Content Type, Marketing & Sales | March 15, 2017
Growing up in an entrepreneurial family, Shelley Mayer always felt the draw towards becoming an entrepreneur herself. In 2011, after ten years in national automotive sales and marketing, she made that dream come true by starting Ramp Communications. She loved the creative side of marketing and communications and was very interested in helping non-profit organizations and charities, so that is what inspired her to marry her two interested to start Ramp.
Ramp is a full service marketing and advertising agency that specializes in the social profit sector. They are a Certified B-Corporation that works with charities, non-profits, social enterprise, the public sector and organizations that measure success not only through profit but also by social impact. They provide strategic and creative services to help shape their clients’ brands and campaigns and also manage campaigns from concept through to execution and implementation.
Shelley is a leader in marketing and communications with her years of expertise working with a variety of different clients, so we thought we’d catch up with her to get some insight on marketing for small business.
I think that really honing in on your most strategic target audience and pointing everything in that direction is a challenge for most entrepreneurs. There is a tendency to want to think that everybody is your client and most entrepreneurs have limited budgets so focus helps to use funds most efficiently.
Well the tactics totally depend on the nature of the business and who your customer is, but I guess I would say to:
1) Get very clear on your customer and value proposition; ensure you know who is going to be most likely to buy your product or service and why they are going to buy from you.
2) Plan one tactic to reach that audience and measure your results before adapting and adjusting. I see a lot of people dilute their effort by trying to do too many different things and doing nothing effectively.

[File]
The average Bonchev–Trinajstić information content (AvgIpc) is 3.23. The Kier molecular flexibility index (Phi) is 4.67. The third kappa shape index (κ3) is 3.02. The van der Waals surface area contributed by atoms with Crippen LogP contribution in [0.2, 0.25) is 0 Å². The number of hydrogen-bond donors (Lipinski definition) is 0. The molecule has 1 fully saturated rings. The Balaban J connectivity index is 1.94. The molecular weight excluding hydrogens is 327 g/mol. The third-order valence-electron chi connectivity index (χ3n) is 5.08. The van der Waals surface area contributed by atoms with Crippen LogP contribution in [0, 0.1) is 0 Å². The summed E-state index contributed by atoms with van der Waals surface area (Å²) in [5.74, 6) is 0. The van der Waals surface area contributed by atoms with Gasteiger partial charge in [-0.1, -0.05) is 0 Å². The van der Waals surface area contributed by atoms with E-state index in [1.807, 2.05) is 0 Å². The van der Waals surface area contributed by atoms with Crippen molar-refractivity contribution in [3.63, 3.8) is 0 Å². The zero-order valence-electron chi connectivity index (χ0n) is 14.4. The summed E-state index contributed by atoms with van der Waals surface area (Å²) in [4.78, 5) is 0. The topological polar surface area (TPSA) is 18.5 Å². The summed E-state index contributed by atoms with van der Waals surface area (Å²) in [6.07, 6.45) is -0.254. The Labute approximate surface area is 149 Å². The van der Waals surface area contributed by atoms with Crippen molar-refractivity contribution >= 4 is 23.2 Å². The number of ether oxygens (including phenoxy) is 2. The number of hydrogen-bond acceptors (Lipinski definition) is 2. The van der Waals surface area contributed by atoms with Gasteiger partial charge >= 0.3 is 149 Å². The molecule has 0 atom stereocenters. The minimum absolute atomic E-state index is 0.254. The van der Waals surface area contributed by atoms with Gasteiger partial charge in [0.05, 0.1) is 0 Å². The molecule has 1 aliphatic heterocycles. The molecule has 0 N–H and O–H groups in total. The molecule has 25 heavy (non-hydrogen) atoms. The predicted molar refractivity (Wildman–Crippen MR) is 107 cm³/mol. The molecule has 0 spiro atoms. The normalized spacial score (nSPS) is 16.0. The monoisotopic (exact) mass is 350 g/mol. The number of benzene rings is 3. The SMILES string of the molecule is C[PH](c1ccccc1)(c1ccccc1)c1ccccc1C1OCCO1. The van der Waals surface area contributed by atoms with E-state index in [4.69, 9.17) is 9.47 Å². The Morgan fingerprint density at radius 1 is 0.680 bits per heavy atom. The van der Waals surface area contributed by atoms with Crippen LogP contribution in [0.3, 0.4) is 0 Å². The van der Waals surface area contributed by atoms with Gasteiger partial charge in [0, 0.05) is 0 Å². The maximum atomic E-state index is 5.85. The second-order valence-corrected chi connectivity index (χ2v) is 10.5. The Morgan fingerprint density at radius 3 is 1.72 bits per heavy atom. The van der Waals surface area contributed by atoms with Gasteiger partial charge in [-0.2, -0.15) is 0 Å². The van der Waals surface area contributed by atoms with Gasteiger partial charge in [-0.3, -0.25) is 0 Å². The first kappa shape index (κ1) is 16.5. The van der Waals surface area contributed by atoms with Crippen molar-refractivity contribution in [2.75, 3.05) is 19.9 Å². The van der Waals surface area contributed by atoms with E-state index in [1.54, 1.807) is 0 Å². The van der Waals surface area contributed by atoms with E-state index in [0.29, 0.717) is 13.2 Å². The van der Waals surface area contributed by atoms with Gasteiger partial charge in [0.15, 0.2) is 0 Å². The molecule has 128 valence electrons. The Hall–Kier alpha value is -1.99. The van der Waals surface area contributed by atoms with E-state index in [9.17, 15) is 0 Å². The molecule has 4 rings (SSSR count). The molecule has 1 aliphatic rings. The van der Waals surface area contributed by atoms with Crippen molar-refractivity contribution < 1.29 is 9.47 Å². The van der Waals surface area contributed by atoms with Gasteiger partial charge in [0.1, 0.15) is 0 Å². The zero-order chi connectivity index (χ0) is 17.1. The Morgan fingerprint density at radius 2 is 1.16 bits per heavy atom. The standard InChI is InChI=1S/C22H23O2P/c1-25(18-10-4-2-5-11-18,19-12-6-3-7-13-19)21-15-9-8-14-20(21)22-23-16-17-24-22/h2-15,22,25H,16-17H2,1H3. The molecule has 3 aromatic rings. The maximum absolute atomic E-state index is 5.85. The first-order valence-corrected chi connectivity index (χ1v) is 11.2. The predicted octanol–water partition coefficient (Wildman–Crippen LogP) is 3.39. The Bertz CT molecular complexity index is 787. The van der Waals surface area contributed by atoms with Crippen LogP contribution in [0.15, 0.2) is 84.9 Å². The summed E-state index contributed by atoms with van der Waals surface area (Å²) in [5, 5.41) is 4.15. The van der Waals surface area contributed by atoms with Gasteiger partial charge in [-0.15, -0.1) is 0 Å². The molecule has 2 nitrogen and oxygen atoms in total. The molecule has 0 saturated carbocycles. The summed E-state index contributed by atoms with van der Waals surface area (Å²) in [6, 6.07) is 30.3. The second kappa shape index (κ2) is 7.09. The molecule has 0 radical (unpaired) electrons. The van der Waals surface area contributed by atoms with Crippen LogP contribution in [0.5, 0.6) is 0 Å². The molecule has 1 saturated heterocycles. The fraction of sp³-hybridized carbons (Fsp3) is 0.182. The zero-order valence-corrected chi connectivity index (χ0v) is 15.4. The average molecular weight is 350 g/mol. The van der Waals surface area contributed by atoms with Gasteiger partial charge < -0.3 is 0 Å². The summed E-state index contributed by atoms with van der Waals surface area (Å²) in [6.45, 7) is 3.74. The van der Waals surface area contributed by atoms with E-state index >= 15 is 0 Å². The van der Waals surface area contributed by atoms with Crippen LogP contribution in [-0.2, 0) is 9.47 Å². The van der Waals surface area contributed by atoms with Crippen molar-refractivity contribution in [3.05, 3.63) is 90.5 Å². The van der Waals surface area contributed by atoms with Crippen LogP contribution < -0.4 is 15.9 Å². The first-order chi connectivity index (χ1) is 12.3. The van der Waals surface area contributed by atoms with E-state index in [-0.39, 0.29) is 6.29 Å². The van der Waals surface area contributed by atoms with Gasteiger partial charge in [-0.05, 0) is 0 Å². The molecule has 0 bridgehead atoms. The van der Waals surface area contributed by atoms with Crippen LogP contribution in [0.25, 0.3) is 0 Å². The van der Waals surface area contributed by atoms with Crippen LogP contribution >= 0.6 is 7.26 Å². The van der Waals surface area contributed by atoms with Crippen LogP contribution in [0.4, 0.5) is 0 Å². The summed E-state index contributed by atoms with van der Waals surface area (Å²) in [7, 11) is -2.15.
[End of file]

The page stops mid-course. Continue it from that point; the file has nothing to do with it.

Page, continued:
Building on my previous answer, I would say don’t spread yourself too thin, and really make sure that all your efforts are aimed at that specific ideal customer.
Branding is a critical element and I think it is something to be invested in. But you can’t build your brand if you aren’t clear about who you are. Understanding the values that underlay your business, why you do what you do (your company’s purpose) and your vision for the future are important aspects to settle before you attempt to create a brand. The best brands reflect the essence of who they are at their core back to the world. With authentic values and a clear purpose in place, day-to-day business decisions become easier to make because they are informed by who you truly are as a business and your team can live the brand each day.
Digital tactics tend to scale better to a wide range of budgets. The barriers to entry are low and you can measure results relatively easily so you get immediate feedback about what is working. However, traditional tactics should not be overlooked as they offer a wider range of media types and placement options that can help you reach a mass audience effectively. Regardless of the tactic you choose, ensure your ads/communications reflect your brand, speak to your ideal client and communicate your main value proposition.
Spending time up front to think about your brand, target audience and main value proposition can save time and effort down the road, help you get your business/brand in front of the right people from the beginning, and keep your team, suppliers, and other stakeholders on track to be effective brand ambassadors.
To learn more about Ramp Communications, visit their website here.
Written by: Lauren Marinigh, Social Media & Content Specialist, Futurpreneur Canada